With respect to FIG. 4, it should be pointed out that the point there shown is a compromise point. A very sharp point works better in soft woods while a fastener with no point works very well in hard dense materials. The point described above and shown in FIG. 4 works satisfactorily in both hard and soft woods.
Referring particularly to FIG. 5, it will be noted that there is a small indentation or stacking ledge indicated at 11a along both of the flanges 11. The ledges 11a are formed in a coining operation during formation of the clamp nail itself, and therefore the distance X from the bottom of the ledge 11a to the back of the clamp nail will always be constant. It is extremely difficult in practice to form the clamp nail so that the top edges of the straight parallel flanges 11 are equidistant from the back of the fastener. If these edges are not strictly equidistant from the back of the fastener, it is obvious that one side of the resulting strip of fasteners when stacked together will be longer than the other and the strip will curve rather than be straight. Under these conditions it cannot very well be used in a straight magazine of a nailing machine.
However, since the ledges 11a are produced in a coining operation at the same time that the fastener is formed, the distance X shown in FIG. 5 will always be the same and when a plurality of clamp nails are stacked together as shown in FIGS. 9 and 10, they will be straight and can easily be used in a magazine of a nailing machine. When a plurality of clamp nails are assembled as shown in FIGS. 9 and 10, they may be held in assembled relations by means of a band of a suitable tape along the leading and trailing ends of the fasteners. Such tapes are indicated at 18 and 19. One or both of the tapes may of course be imprinted with indicia such as an arrow 20 (FIG. 9) to indicate a proper direction of insertion into a magazine.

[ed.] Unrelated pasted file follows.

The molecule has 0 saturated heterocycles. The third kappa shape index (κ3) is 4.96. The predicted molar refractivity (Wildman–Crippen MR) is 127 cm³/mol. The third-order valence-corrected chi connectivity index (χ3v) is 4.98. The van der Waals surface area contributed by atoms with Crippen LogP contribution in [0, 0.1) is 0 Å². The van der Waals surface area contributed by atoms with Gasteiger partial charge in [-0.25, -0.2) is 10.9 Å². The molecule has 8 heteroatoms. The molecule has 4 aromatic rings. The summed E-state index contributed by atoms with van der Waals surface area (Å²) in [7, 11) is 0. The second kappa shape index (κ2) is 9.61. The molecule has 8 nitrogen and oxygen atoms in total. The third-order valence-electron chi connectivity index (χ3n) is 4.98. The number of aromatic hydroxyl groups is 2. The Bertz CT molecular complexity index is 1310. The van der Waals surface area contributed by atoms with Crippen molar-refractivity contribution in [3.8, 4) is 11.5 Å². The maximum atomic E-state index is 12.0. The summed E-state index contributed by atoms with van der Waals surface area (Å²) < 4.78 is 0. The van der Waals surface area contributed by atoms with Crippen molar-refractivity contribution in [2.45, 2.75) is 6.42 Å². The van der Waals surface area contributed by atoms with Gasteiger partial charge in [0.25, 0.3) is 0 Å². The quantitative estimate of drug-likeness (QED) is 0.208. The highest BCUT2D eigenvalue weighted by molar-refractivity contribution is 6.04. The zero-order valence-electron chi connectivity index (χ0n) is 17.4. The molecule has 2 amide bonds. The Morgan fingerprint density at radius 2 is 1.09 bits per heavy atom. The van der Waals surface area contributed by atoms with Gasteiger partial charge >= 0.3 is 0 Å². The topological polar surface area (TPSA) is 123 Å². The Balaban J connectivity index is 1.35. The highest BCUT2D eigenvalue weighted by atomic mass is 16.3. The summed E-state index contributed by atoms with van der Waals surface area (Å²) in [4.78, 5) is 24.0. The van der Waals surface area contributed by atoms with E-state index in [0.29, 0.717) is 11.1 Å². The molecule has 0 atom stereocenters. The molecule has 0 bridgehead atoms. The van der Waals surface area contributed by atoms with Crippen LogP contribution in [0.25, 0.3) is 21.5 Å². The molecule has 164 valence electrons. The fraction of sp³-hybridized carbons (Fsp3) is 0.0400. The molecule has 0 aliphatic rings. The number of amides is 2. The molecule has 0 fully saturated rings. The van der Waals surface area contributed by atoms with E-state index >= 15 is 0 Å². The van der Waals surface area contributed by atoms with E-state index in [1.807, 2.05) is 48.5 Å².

While it will not show in the drawings, the clamp nail is preferably punched from the sheet metal such that the grain of the rolled sheet material from which it is manufactured runs perpendicular to the direction in which the fastener is to be driven. This particular grain orientation makes it possible to form the fastener with smaller bend radii in the corners without cracking the material at the bends. The ultimate tensile strength of the material and correspondingly the fastener is on the order of 10% higher than if the material grain were parallel with the direction in which the fastener is to be driven.
In FIG. 8 there is shown a joint between two pieces of wood indicated at 21 and 22 and this Figure simply shows the position of the clamp nail when driven into the joint. In actual practice, a clamp nail of the present invention having a length greater than 50% of the thickness of the wood being joined will produce a very tight joint and the joint will be tight when viewed from both sides.
It will be understood that minor modifications may be made without departing from the spirit of the invention. No limitation which is not specifically set forth in the claims is intended and no such limitation should be implied.